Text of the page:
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MonkeyNotes-The Killer Angels by Michael Shaara
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BUFORD (Chapter 2 of Part II)

Buford’s risk pays off with a victory over Heth, at a cost

Heth’s brigade (of Hill’s corps) throws itself at Buford’s defenses a few times before realizing that they are up against an organized force, not just local militia. After suffering considerable losses, Heth sets up his own cannon to respond to Buford’s artillery and the battle becomes less one-sided.

Buford, taking into account the fact that the Rebel’s reinforcements are much closer than his own, considers withdrawing, but at that moment Reynolds arrives with his infantry. Reynolds’ two fresh infantry corps quickly move into place, replacing Buford’s two battle-worn brigades of cavalry. Moments later, Reynolds is killed by a sniper’s bullet.

STYLE

Similes:

"The firing spread all down the line like a popping fuse." (p.86)

"He could see enemy troops moving in the fields across the way, spreading out as they came down from the road, like a gray river spreading where it reaches the sea." (p.90)

"If Heth was efficient and deliberate he had the power to come straight through like an avalanche." (p.90)

"There were moments in smoke when he could not see and thought the line was going; one time when a shell burst very close and left him deaf and still and floating, like a bloody cloud." (p.91)

"Buford could feel them giving, like a dam." (p.91)

"An immaculate man [Reynolds], tidy as a photograph." (p.92)

"It came over Buford like a sunrise that he had just received Reynolds’ greatest compliment." (p.95)

Dramatic irony:

"If whoever was out there attacking him had any brains he would probe this position first and find out what he was attacking." Buford’s thoughts are amusing because the reader knows that Heth (the attacker) has no intention of stopping and in fact thinks he is against local militia. It’s also amusing to read about (supposedly severe) grand historical figures calling each other names.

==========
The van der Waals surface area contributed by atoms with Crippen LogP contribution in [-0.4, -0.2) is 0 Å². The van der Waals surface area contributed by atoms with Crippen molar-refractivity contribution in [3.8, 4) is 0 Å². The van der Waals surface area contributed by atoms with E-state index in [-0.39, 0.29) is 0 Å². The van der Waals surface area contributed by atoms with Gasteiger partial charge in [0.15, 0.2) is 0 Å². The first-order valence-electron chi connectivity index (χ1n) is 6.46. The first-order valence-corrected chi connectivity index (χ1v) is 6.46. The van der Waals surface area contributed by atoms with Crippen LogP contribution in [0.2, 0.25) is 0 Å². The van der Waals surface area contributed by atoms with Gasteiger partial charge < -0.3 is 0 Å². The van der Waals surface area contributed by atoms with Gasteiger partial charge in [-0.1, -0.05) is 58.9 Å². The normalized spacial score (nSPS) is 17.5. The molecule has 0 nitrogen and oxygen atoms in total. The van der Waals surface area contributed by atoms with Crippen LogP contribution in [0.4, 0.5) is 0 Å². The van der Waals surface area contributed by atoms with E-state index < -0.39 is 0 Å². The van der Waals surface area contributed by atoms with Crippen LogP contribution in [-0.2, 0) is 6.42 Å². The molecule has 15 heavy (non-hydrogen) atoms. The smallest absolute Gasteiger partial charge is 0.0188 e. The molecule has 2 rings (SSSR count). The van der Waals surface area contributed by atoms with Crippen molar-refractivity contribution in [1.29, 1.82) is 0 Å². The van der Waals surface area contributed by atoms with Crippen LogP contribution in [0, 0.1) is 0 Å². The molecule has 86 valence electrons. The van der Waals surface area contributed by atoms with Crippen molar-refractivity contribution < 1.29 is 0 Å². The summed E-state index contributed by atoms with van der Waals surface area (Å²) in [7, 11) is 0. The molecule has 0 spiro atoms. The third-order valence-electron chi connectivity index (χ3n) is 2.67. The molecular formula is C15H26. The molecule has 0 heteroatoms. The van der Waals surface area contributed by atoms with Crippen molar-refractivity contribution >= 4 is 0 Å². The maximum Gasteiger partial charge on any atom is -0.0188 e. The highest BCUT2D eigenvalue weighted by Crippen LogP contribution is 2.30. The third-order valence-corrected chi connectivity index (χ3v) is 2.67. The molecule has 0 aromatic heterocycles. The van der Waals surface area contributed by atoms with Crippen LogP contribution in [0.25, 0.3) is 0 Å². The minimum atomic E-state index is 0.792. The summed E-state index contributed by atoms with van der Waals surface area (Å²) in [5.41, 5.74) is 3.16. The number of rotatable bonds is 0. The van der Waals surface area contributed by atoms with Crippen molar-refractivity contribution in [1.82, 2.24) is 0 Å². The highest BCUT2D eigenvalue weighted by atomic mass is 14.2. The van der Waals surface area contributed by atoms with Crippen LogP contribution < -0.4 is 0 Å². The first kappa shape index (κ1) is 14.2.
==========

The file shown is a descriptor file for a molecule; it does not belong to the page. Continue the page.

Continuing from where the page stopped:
Personification:

"He saw speckles of yellow fire through the mist: winking guns." (p.88)


Show to Tell:

"Then he heard that ripply sound that raised the hair, that high thin scream from far away coming out of the mist unbodied and terrible, inhuman. It got inside him for a suspended second. The scream of a flood of charging men: the Rebel yell." (p.88)

"The thick stain had already puddled the dirt beneath his [Reynolds’] head...He was dead." (p.96)

Irony (Understatement):

" ‘The Rebs will be here this afternoon with everything they’ve got." Buford said nothing. Gamble sniffed cheerily. "Just thought I’d mention it." (p.89) This is comparable to you telling a friend, "Oh, by the way, the news said that China has officially declared war on us and should be bombing us sometime this afternoon." Gamble’s statement proves him to be either very brave, numbed by war, or both.

Metaphor:

"Reynolds sat astride the horse in a motionless calm, looking out toward the fight, picture of a soldier, painted against the trees." (p.93)

Foreshadowing:

"Buford got one last glimpse of Reynolds...A moment later Buford looked that way and the horse was bare- backed. Buford did not believe it." (p.96) Foreshadowing of Reynolds’ death.

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